Courts in New Jersey and Alaska last month struck down local curfew laws, determining that the ordinances were unconstitutional infringements upon minors' First Amendment rights.
In one ruling, the Appellate Division of the New Jersey Superior Court struck down a curfew ordinance enacted by the town of West New York. In the other, an Alaska state circuit court invalidated a curfew enacted by officials in Anchorage.
Both laws restricted youths from being in public places during the late-night and early-morning hours but allowed exemptions for students going to or from work, certain community and religious events, and emergencies.
State chapters of the American Civil Liberties Union, which challenged the ordinances, said such laws not only violate the assembly rights of teen-agers but are ineffective measures to curb juvenile violence.
"It makes no sense to criminalize the innocent activities of these teen-agers, and numerous other good kids like them, for problems they haven't caused," said David Kohane, a volunteer attorney with the New Jersey chapter of the ACLU.
The court decisions come as more and more communities impose such curfews in an effort to deter youth violence, crime and gang activity. A National League of Cities report released last year found that 110 cities established curfews over a five-year period compared to the 122 curfews set up from 1980 through 1995.
Officials in another 35 cities told the league that they were considering curfews.
Quite a few of these curfews have faced legal challenges from teen-agers and parents who say such restrictions violate a young person's First Amendment rights to speak and to assemble.
Court decisions have been mixed. While such laws have been struck down in Iowa, Washington and California, they have been upheld in Texas and Washington, D.C.
Despite the differing results in lower courts, the U.S. Supreme Court has yet to rule on the constitutionality of youth curfews.
In 1999, the high court turned away a challenge to a Charlottesville, Va., curfew, letting stand a lower court ruling that the curfew was a legitimate method of "reducing juvenile violence and crime."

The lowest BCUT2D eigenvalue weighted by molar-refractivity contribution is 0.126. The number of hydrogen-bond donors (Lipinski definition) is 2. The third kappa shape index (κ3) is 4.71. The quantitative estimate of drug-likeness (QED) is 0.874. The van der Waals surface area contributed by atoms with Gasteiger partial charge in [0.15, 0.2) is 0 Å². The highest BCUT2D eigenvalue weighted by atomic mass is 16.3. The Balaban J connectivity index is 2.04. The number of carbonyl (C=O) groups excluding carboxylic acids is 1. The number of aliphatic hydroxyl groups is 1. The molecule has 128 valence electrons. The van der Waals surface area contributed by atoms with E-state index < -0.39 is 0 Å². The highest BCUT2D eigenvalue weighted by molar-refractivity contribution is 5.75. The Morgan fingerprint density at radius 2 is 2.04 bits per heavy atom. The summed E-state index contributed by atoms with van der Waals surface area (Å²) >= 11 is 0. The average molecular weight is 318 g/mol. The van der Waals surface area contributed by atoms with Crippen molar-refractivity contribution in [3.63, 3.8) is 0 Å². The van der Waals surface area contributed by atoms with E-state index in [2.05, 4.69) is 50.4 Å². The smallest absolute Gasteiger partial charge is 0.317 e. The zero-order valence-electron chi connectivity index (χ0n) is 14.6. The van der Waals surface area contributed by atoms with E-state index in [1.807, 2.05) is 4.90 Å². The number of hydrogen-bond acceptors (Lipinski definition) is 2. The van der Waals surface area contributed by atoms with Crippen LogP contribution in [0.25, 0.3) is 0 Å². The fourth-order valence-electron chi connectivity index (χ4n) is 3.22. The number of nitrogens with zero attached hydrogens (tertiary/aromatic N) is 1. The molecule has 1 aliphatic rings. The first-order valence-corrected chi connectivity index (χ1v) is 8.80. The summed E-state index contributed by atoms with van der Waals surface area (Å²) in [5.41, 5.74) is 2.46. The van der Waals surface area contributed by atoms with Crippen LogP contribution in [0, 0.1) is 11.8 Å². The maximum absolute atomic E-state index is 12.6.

Both the Anchorage and West New York ordinances offered similar restrictions and exceptions as the Charlottesville curfew.
The Anchorage curfew, which took effect in 1996, made it a criminal offense for youths to be out in public during curfew hours. Officials set curfew hours from 1 to 5 a.m. every day during the summer. From September through May, the hours were from 11 p.m. to 5 a.m. on weekdays and from 1 to 5 a.m. on Saturdays and Sundays.
A state circuit judge determined that the curfew violated the constitutional rights of families.
A spokesman for the city of Anchorage said officials planned to appeal to the Alaska Supreme Court but wouldn't comment further.
The West New York ordinance was enacted in 1993 and prohibited minors from being in a public place between 10 p.m. and 6 a.m. unless accompanied by a parent or guardian. Violators and their parents could be fined up to $1,000 or required to perform up to 90 days of community service.
The ordinance provided exemptions for teen-agers traveling to or from work, engaged in a medical emergency or traveling to or from events sponsored by community or religious groups.
The New Jersey appellate court upheld a lower court decision that permanently blocked enforcement of the ordinance, noting that there is a "strong constitutional presumption in favor of parental authority over government authority."
The court further stated that the curfew ordinance was unconstitutional because it was "not broad enough to recognize the right of parents to permit their children to participate in many legitimate activities."
Town officials would not return calls for comment.
But ACLU officials praised the decisions, saying the courts recognized that teen-agers have many legitimate reasons for being out at night.
"There are countless instances in which fairness and justice dictate that teens should be allowed to travel at night," said Jennifer Rudinger, executive director of the Alaska Civil Liberties Union. "No city council could possibly foresee every instance in which it would be good public policy to allow an exception to the curfew law."
Kohane said the proper way to handle juvenile crime is to make arrests, not place teen-agers under house arrest.
"The police already have the ability to arrest juveniles when they break the law," Kohane said. "The curfew would have added nothing except giving police the right to arrest the innocent as well."